Cloverdale, B. C., parade. Postcard; date unknown. image MSC130-5665-02, the British Columbia Postcards Collection, a digital initiative of Simon Fraser University Library.
Yes! Tomorrow I’ll be at the Collector’s Show & Tell 1-2 pm at Cloverdale Branch Library in Surrey BC to show a fiew of my postcards and talk to people about collecting. There will be collectors of all kinds of neat things there 🙂
I see that the Library collection includes some books on postcard collecting – and even a few postcard mystery novels. This one for children, The Postcard by Tony Abbott (2008) looks as if ti involves both postcards and family history. I’ll have to read that one! (Listed as available at the Guildford Library Branch in Children’s Fiction, Call #:ABBOTT.)
And in the morning there’s a Genealogy Show & Tell from 10:30 to 12:30. That is always the most fun genealogy event of the year.
Come for both events!
Here is the link to Cloverdale’s event calendar.
Cloverdale Library, 5642 – 176A Street, Surrey, BC V3S 4G9 Cloverdale Library phone: (604) 598-7320
Sandra Ratch of “Renaissance Woman” , whose postcard article series I mentioned here recently, now has a blog dedicated to her family postcard collection, “Dear Jack”.
Congrats! to her.
Lots of photo and Canadian content!
Renaissance Woman, Sandi Ratch, has been writing a series on her family postcards.
Postcards #1 – Banff [meaning Banff in Scotland] was the first. (This led to her discovering that there is a “little known” [!] town also called Banff in Canada. Gosh, I thought our Banff was world famous.)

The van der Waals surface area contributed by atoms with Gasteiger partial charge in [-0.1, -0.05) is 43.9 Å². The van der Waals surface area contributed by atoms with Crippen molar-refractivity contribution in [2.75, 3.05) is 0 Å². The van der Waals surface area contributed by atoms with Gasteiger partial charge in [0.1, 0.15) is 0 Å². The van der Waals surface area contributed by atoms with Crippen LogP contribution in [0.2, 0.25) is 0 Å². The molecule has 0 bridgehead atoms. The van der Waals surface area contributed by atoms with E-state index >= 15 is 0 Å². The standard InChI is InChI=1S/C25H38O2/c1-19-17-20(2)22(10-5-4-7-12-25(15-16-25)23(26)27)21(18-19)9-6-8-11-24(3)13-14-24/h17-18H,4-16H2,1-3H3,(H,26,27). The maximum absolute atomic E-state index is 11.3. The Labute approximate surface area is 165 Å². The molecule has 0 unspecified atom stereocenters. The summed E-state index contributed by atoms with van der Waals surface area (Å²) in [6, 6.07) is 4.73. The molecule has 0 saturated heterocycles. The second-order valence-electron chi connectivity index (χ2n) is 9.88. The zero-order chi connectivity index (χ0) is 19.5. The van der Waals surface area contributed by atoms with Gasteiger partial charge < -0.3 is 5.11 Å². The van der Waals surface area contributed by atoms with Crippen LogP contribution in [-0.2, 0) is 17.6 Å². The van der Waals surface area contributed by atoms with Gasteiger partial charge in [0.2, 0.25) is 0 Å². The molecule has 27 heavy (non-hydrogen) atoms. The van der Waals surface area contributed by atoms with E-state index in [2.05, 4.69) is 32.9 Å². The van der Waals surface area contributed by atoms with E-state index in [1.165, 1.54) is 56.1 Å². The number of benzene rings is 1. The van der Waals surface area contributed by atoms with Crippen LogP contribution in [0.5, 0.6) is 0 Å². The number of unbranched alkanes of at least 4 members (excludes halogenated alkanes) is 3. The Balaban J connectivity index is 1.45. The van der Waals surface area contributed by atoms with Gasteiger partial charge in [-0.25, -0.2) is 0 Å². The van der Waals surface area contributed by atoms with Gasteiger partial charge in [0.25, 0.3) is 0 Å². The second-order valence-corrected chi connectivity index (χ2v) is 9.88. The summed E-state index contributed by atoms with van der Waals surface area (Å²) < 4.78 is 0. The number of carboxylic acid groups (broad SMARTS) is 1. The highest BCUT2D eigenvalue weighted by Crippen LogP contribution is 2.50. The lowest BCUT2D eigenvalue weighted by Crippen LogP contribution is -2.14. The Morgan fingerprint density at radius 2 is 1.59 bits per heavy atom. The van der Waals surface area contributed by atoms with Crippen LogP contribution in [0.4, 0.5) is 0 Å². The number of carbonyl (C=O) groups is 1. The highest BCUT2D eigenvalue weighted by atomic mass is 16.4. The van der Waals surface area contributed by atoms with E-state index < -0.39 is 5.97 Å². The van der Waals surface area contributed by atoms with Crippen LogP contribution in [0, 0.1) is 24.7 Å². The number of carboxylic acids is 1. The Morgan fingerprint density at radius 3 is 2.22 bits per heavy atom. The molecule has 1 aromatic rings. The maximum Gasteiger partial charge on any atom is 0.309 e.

Very interesting series of postcard articles – for me especially as it turned out that many were from or related to Canada. And along the way, Renaissance Woman has solved a number of little family puzzles. Always good to see!
Here’s a link to the latest article, Postcards #47 – Dick’s journey across Canada continued. These cards were written in 1915 by a Richard (Dick) Grant who died later at Vimy.
211. An old border custom. No other identification on front or back of card.
Recently I saw a Library Postcard Flickr Pool with some very nice cards. I too have a (very) small collection of library postcards – all illustrate libraries from places I’ve been or from places my family members lived. None of these were scanned or listed. I shall have to add that to my ‘to dos’.
I’ve now uploaded a couple of library cards to Flickr. This should motivate me to scan and upload more soon.
This postcard shows the Deborah Cook Sayles Public Library, Pawtucket, Rhode Island, USA. This historic building, opened in 1902, is still in use and was named in memory of Deborah Cook Sayles, who was born in Pawtucket and active in community work, and the wife of Frederic Clark Sayles, one of Pawtucket‘s mayors.
There were other things about the library that interested me, besides its architecture. It was one of the first to open on Sundays, so that mill workers could use it, and apparently one of the earliest to allow younger children in.
Some of my relatives from West Yorkshire (HEALEY, WOOD, WOODMAN) emigrated to Rhode Island and lived out their lives there.